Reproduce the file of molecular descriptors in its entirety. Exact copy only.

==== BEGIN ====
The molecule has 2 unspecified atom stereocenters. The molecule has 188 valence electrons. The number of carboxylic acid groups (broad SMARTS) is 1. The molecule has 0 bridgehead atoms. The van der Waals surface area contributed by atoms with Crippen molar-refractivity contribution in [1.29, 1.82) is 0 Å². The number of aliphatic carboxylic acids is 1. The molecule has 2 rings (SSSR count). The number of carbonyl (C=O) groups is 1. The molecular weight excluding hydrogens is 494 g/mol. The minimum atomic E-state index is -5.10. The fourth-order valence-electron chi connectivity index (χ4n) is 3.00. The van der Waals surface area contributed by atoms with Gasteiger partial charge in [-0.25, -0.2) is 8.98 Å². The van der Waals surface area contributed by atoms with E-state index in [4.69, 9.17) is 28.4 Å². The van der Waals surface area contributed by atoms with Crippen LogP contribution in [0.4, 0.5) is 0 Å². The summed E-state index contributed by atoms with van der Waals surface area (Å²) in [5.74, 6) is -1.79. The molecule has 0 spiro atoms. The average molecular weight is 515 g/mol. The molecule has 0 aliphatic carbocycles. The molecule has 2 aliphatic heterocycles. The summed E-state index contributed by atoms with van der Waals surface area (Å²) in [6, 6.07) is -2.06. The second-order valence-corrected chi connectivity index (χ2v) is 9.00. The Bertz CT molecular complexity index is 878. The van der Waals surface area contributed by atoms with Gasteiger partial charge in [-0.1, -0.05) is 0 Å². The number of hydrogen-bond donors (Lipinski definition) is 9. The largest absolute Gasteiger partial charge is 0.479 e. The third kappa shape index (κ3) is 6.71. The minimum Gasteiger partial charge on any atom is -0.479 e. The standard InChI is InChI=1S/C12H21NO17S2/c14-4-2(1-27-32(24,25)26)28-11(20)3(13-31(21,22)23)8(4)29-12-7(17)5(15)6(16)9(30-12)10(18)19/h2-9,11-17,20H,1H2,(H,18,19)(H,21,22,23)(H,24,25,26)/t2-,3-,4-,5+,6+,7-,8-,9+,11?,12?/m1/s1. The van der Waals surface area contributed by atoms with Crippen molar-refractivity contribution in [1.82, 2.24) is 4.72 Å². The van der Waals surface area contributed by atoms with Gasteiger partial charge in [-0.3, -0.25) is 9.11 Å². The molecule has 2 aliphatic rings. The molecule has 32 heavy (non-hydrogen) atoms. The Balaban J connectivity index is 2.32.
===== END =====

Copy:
The molecule has 2 unspecified atom stereocenters. The molecule has 188 valence electrons. The number of carboxylic acid groups (broad SMARTS) is 1. The molecule has 0 bridgehead atoms. The van der Waals surface area contributed by atoms with Crippen molar-refractivity contribution in [1.29, 1.82) is 0 Å². The number of aliphatic carboxylic acids is 1. The molecule has 2 rings (SSSR count). The number of carbonyl (C=O) groups is 1. The molecular weight excluding hydrogens is 494 g/mol. The minimum atomic E-state index is -5.10. The fourth-order valence-electron chi connectivity index (χ4n) is 3.00. The van der Waals surface area contributed by atoms with Gasteiger partial charge in [-0.25, -0.2) is 8.98 Å². The van der Waals surface area contributed by atoms with E-state index in [4.69, 9.17) is 28.4 Å². The van der Waals surface area contributed by atoms with Crippen LogP contribution in [0.4, 0.5) is 0 Å². The summed E-state index contributed by atoms with van der Waals surface area (Å²) in [5.74, 6) is -1.79. The molecule has 0 spiro atoms. The average molecular weight is 515 g/mol. The molecule has 0 aliphatic carbocycles. The molecule has 2 aliphatic heterocycles. The summed E-state index contributed by atoms with van der Waals surface area (Å²) in [6, 6.07) is -2.06. The second-order valence-corrected chi connectivity index (χ2v) is 9.00. The Bertz CT molecular complexity index is 878. The van der Waals surface area contributed by atoms with Gasteiger partial charge in [-0.1, -0.05) is 0 Å². The number of hydrogen-bond donors (Lipinski definition) is 9. The largest absolute Gasteiger partial charge is 0.479 e. The third kappa shape index (κ3) is 6.71. The minimum Gasteiger partial charge on any atom is -0.479 e. The standard InChI is InChI=1S/C12H21NO17S2/c14-4-2(1-27-32(24,25)26)28-11(20)3(13-31(21,22)23)8(4)29-12-7(17)5(15)6(16)9(30-12)10(18)19/h2-9,11-17,20H,1H2,(H,18,19)(H,21,22,23)(H,24,25,26)/t2-,3-,4-,5+,6+,7-,8-,9+,11?,12?/m1/s1. The van der Waals surface area contributed by atoms with Crippen molar-refractivity contribution in [1.82, 2.24) is 4.72 Å². The van der Waals surface area contributed by atoms with Gasteiger partial charge in [-0.3, -0.25) is 9.11 Å². The molecule has 2 aliphatic rings. The molecule has 32 heavy (non-hydrogen) atoms. The Balaban J connectivity index is 2.32.